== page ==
Run a practice management report and identify the generational ages of your client base. What percentage is the millennial generation in your practice? Is it growing? Was it higher in 2021 than 2020? Think about what this means to your practice and how your practice plans to evolve.

Millennials want more communication rather than less and to have diseases and their effects on pet-wellbeing explained to them. Therefore, your staffs’ communication skills and client education will become increasingly important.

Use of technology is important to Millennials. Be sure you are taking advantage of all the available online/digital channels to communicate medical product information, including your website, email, chat groups, blogs, social media and online advertising. Traditional communication methods, such as post card appointment reminders, will result in a decreased perception of value of your practice in the Millennials.  Millennials have a high rate of utilizing search engines and purchasing behaviors that center around digital interactions. Therefore, standard practices may send the wrong message to a millennial.

It is important to provide an electronic means to obtain any pet care information you are offering.

If you are not already using the channels mentioned above, make it part of your 2022 plan to begin using the channels. Not only will this educate your clients, but you are also investing in customer loyalty.

2022 Plan:  Where to Start?

  • Identify your communication channels and analyze 2021 communication messages. The higher of practice personalized, medical type messages, the better.
  • Identify ways in which you can effectively increase and manage your current online reviews.  A full 73% of online consumers (a large part Millennials) said they read only recent reviews (no older than one month).
  • Make sure your practice website is up to date and contains as much digital veterinary information as possible, such as care guides and how to videos. It should also be up to date with current employees, current in-hospital photos and services offered. Millennials want to get to know you before purchasing and are seeking like-minded individuals. You should talk about why you became a veterinarian or why you do (or do not) offer a particular service.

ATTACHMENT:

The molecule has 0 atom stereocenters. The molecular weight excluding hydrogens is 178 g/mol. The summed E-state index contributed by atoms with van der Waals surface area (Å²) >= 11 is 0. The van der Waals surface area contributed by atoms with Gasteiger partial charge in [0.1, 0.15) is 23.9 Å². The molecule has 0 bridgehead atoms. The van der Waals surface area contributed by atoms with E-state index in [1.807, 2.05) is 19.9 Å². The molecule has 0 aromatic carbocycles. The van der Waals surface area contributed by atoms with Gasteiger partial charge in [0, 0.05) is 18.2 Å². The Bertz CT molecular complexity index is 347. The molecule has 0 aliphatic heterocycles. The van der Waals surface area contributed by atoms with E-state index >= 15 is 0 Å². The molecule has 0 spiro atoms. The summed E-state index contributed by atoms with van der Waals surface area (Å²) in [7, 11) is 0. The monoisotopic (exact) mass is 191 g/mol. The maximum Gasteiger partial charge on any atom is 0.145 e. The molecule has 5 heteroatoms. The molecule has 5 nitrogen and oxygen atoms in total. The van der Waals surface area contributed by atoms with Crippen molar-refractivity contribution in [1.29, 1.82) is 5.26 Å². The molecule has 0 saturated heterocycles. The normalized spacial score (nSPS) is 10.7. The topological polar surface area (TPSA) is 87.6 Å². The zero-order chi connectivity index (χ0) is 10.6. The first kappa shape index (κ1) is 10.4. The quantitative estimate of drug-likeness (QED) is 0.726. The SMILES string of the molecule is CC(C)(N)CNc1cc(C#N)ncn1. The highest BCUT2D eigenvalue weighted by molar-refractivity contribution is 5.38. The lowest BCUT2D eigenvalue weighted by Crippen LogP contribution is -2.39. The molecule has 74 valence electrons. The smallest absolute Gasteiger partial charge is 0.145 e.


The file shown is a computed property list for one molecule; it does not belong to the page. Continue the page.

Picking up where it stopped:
• Make sure you provide tips and links that help pet owners make informed choices about where to seek online information, including links to your educational pages.  This will help pet owners in your area differentiate between unscientific advice and reliable information online.
  • Plan on increasing the use of digital technology at your practice:
    • Request or Book an Appointment should be available on your website and social media channels. Text to request an appointment is a bonus.
    • Email or text a client after a visit: “It was so great to see Fluffy today”!
    • After a procedure, use email or text the next day to see how the pet is doing.
    • Use of text messaging or online forms for prescription food and medication refills.
    • Use of automatic check-in processes. 

Getting started may seem daunting. If you would like any additional information, forms to use or assistance with formulating a plan or analyzing your data, give us a call.

Cheshire Partners, LLC. is a website design and digital marketing company focusing on the veterinary and pet industries. We make it easy for veterinarians and animal hospitals to succeed on the web. Founded in 1983 and built on a solid foundation of experience in branding, marketing, website design, social media strategy and internet technology, we have over 20 years of experience working with clients to understand how to market to their desired client base, design or redesign websites that create revenue and implement online advertising and social media programs that meet targeted results.